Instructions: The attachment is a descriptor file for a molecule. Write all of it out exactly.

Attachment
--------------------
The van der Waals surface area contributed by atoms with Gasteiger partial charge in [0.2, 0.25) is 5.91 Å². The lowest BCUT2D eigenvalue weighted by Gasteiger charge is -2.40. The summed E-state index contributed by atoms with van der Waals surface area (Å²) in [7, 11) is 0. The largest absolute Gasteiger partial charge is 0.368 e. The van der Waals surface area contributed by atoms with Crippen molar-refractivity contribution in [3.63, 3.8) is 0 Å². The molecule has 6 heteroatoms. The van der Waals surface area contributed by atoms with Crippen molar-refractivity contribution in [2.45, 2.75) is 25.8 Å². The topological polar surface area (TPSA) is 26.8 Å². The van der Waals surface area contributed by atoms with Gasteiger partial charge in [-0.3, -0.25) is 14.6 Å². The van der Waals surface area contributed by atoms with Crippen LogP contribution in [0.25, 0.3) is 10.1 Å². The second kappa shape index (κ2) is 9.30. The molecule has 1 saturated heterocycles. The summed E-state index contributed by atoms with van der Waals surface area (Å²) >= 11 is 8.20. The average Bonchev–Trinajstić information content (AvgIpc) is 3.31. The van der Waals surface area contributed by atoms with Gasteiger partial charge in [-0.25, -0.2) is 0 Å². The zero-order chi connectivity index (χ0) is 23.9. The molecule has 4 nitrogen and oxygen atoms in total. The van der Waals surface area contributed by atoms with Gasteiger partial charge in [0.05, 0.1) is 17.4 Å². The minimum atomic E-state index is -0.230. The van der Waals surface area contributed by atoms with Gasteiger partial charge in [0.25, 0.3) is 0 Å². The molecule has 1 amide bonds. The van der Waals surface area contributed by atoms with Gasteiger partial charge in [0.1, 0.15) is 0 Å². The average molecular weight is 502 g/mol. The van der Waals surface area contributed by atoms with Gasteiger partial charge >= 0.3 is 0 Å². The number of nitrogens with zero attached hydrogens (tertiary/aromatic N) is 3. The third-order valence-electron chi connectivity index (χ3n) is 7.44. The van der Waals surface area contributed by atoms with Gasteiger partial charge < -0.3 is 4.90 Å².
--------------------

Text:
The van der Waals surface area contributed by atoms with Gasteiger partial charge in [0.2, 0.25) is 5.91 Å². The lowest BCUT2D eigenvalue weighted by Gasteiger charge is -2.40. The summed E-state index contributed by atoms with van der Waals surface area (Å²) in [7, 11) is 0. The largest absolute Gasteiger partial charge is 0.368 e. The van der Waals surface area contributed by atoms with Crippen molar-refractivity contribution in [3.63, 3.8) is 0 Å². The molecule has 6 heteroatoms. The van der Waals surface area contributed by atoms with Crippen molar-refractivity contribution in [2.45, 2.75) is 25.8 Å². The topological polar surface area (TPSA) is 26.8 Å². The van der Waals surface area contributed by atoms with Gasteiger partial charge in [-0.3, -0.25) is 14.6 Å². The van der Waals surface area contributed by atoms with Crippen LogP contribution in [0.25, 0.3) is 10.1 Å². The second kappa shape index (κ2) is 9.30. The molecule has 1 saturated heterocycles. The summed E-state index contributed by atoms with van der Waals surface area (Å²) >= 11 is 8.20. The average Bonchev–Trinajstić information content (AvgIpc) is 3.31. The van der Waals surface area contributed by atoms with Gasteiger partial charge in [-0.25, -0.2) is 0 Å². The zero-order chi connectivity index (χ0) is 23.9. The molecule has 4 nitrogen and oxygen atoms in total. The van der Waals surface area contributed by atoms with Gasteiger partial charge in [0.05, 0.1) is 17.4 Å². The minimum atomic E-state index is -0.230. The van der Waals surface area contributed by atoms with Gasteiger partial charge in [0.25, 0.3) is 0 Å². The molecule has 1 amide bonds. The van der Waals surface area contributed by atoms with Gasteiger partial charge in [0.1, 0.15) is 0 Å². The average molecular weight is 502 g/mol. The van der Waals surface area contributed by atoms with Gasteiger partial charge >= 0.3 is 0 Å². The number of nitrogens with zero attached hydrogens (tertiary/aromatic N) is 3. The third-order valence-electron chi connectivity index (χ3n) is 7.44. The van der Waals surface area contributed by atoms with Gasteiger partial charge < -0.3 is 4.90 Å².